I did injure myself in a tree one day and got no sympathy for it. James joined me and we were thick in our adventure at a time when the rest of the family were away somewhere. While climbing, I noticed a dead branch and a fleeting thought came to me that I shouldn’t put my weight on it. Our imaginations occupied us and we talked as we climbed.
But as we descended, I forgot to avoid the dead branch and let myself down on it. With a crack, it let go. I was quite high up and another branch caught me across my ribcage.
In one sense, I was glad the branch stopped me from crashing to the ground, but it knocked the wind out of me and a terrible pain stung across my ribs. I moaned and managed to tell James I had to go inside because of the pain.
Our family returned and Mom entered the kitchen first. I met her and told her what happened. The pain still burned my ribs, making me wonder if something inside me had broken.
I guess my timing was off. Mom walked past me, appearing not to hear me, wearing a serious face. My sisters and Dad then entered also wearing the same sober expression and ignored me standing there. I knew from past experience that something had happened to upset my mother and this was not the time to tell her any more bad news. I never told anyone about my injury. My ribs hurt for about a week and I never learned what upset my mother that day.
Our play didn’t always involve risk-taking. One summer, we became interested in our local aquatic life and caught tadpoles with a small aquarium net bought at Fisher’s Department Store, dropping them in jars of water from the same place. Mom told us to feed them wheat germ. Some lasted long enough to develop legs before we let them go back to the gully where we caught them. While poking around in the water, we noticed snails and scooped them up into our jars. Not as interesting as the tadpoles, they still entertained me for a time, watching them open their little mouths for the wheat germ. I soon let them go again.
After Dad had the two dugouts built, we realized the banks offered nice clay and we scooped it up in an old pail to take it under the trees in the yard. We had an old wooden table under the trees where we sat on old chairs or a bench to make our creations. When the sun dried them hard, we took out paints and decorated them: little dishes, vases or sculptures.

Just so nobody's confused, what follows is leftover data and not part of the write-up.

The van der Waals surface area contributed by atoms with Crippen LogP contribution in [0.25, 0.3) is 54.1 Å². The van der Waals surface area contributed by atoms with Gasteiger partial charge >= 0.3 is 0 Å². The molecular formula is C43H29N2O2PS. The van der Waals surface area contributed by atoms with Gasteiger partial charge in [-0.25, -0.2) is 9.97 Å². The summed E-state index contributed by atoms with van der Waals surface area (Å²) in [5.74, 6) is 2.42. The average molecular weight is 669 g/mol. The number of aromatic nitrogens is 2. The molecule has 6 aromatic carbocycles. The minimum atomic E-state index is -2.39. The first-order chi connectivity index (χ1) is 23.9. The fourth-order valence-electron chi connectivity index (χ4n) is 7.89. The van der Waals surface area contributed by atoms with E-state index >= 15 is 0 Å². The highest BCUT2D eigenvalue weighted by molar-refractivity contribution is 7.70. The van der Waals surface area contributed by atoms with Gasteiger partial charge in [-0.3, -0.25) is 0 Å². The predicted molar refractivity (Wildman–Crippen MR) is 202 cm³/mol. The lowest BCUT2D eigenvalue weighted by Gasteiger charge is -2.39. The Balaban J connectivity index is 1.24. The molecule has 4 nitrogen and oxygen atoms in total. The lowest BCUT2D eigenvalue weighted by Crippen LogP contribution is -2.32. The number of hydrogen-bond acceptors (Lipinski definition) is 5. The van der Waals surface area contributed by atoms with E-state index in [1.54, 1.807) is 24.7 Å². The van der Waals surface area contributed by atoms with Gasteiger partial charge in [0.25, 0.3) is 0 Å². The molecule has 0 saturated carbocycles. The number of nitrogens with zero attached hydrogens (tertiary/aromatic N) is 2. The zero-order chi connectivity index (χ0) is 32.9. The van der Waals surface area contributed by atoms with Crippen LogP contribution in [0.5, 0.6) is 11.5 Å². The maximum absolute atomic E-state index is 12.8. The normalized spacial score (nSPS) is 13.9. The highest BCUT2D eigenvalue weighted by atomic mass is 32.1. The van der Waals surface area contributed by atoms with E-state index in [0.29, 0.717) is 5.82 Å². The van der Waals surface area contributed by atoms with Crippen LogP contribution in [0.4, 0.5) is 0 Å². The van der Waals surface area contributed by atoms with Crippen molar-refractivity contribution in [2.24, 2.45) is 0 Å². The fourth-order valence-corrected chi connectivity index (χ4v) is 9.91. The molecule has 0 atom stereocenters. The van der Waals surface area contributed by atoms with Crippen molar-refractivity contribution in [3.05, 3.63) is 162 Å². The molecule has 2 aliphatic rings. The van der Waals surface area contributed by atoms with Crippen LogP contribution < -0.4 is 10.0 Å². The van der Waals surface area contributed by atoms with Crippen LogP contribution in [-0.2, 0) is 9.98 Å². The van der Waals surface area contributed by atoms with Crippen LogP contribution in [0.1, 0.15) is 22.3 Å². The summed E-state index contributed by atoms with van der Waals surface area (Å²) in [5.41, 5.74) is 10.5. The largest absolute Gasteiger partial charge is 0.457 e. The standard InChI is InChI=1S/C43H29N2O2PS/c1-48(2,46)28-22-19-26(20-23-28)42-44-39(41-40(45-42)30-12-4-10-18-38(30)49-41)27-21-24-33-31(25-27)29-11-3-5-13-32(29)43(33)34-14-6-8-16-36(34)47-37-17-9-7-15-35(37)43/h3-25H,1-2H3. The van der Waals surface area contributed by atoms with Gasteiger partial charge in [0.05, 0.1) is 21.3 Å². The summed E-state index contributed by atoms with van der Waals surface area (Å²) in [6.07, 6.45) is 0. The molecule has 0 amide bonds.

On other walks in the pasture or down the train tracks, we collected different flowers and took them home to press in a big book. If we remembered to take them out a couple of weeks later, we glued them in a notebook and labelled them. Often we forgot about them and they surprised us by falling out during a school assignment in winter, a reminder of past summer days.
Even though it was the summer holidays, I never tired of books and enjoyed the interesting ones our mother bought and put on shelves in our living room for either her use in preparing lessons for school or for us to look at. The Books of Knowledge and World Book held the most interest with their beautiful pictures of the nature or of other countries.
In spite of our mother wishing to educate us through a variety of reading material, we learned not to sit in the living room while availing ourselves of the books or magazines she supplied for us. Sitting in the living room put us in the position of sitting ducks. If she saw us there doing nothing (in her view), she’d give us one of the many errands she kept running in her head. If we wanted to read, we’d take it upstairs to our room. Out of sight, out of mind goes the expression and we learned the truth of it at a young age.
Summers brought freedom for us kids and lots of work for our parents. We enjoyed the liberty to do what we wanted without parental supervision (or their knowledge) and they made use of time alone to get as much work done in as short a time as possible.